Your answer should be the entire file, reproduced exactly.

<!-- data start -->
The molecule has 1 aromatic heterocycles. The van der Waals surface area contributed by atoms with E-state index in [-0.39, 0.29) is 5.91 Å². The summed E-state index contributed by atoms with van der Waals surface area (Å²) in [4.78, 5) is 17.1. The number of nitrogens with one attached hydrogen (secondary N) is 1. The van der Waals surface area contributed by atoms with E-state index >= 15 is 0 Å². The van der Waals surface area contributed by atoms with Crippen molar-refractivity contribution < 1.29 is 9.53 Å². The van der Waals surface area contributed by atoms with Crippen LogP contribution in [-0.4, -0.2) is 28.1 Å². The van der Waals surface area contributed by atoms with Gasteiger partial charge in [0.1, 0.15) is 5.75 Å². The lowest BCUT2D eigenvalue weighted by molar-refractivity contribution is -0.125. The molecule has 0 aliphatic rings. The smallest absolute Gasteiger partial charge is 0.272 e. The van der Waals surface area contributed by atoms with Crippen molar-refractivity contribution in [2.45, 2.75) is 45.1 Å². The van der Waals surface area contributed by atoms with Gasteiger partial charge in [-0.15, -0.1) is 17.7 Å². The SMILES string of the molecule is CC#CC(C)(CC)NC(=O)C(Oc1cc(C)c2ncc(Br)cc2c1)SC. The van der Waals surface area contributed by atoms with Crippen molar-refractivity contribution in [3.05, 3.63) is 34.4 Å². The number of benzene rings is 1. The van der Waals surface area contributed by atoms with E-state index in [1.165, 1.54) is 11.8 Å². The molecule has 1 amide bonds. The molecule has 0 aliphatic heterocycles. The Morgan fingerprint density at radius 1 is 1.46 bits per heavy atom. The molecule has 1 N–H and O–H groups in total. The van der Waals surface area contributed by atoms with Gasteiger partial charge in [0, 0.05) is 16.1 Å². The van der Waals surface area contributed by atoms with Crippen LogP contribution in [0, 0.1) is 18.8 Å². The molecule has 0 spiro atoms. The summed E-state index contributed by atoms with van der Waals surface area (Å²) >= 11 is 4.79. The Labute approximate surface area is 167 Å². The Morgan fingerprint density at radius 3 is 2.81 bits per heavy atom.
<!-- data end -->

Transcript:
The molecule has 1 aromatic heterocycles. The van der Waals surface area contributed by atoms with E-state index in [-0.39, 0.29) is 5.91 Å². The summed E-state index contributed by atoms with van der Waals surface area (Å²) in [4.78, 5) is 17.1. The number of nitrogens with one attached hydrogen (secondary N) is 1. The van der Waals surface area contributed by atoms with E-state index >= 15 is 0 Å². The van der Waals surface area contributed by atoms with Crippen molar-refractivity contribution < 1.29 is 9.53 Å². The van der Waals surface area contributed by atoms with Crippen LogP contribution in [-0.4, -0.2) is 28.1 Å². The van der Waals surface area contributed by atoms with Gasteiger partial charge in [0.1, 0.15) is 5.75 Å². The lowest BCUT2D eigenvalue weighted by molar-refractivity contribution is -0.125. The molecule has 0 aliphatic rings. The smallest absolute Gasteiger partial charge is 0.272 e. The van der Waals surface area contributed by atoms with Crippen molar-refractivity contribution in [2.45, 2.75) is 45.1 Å². The van der Waals surface area contributed by atoms with Gasteiger partial charge in [-0.15, -0.1) is 17.7 Å². The SMILES string of the molecule is CC#CC(C)(CC)NC(=O)C(Oc1cc(C)c2ncc(Br)cc2c1)SC. The van der Waals surface area contributed by atoms with Crippen molar-refractivity contribution in [3.05, 3.63) is 34.4 Å². The number of benzene rings is 1. The van der Waals surface area contributed by atoms with E-state index in [1.165, 1.54) is 11.8 Å². The molecule has 1 amide bonds. The molecule has 0 aliphatic heterocycles. The Morgan fingerprint density at radius 1 is 1.46 bits per heavy atom. The molecule has 1 N–H and O–H groups in total. The van der Waals surface area contributed by atoms with Gasteiger partial charge in [0, 0.05) is 16.1 Å². The van der Waals surface area contributed by atoms with Crippen LogP contribution in [0, 0.1) is 18.8 Å². The molecule has 0 spiro atoms. The summed E-state index contributed by atoms with van der Waals surface area (Å²) >= 11 is 4.79. The Labute approximate surface area is 167 Å². The Morgan fingerprint density at radius 3 is 2.81 bits per heavy atom.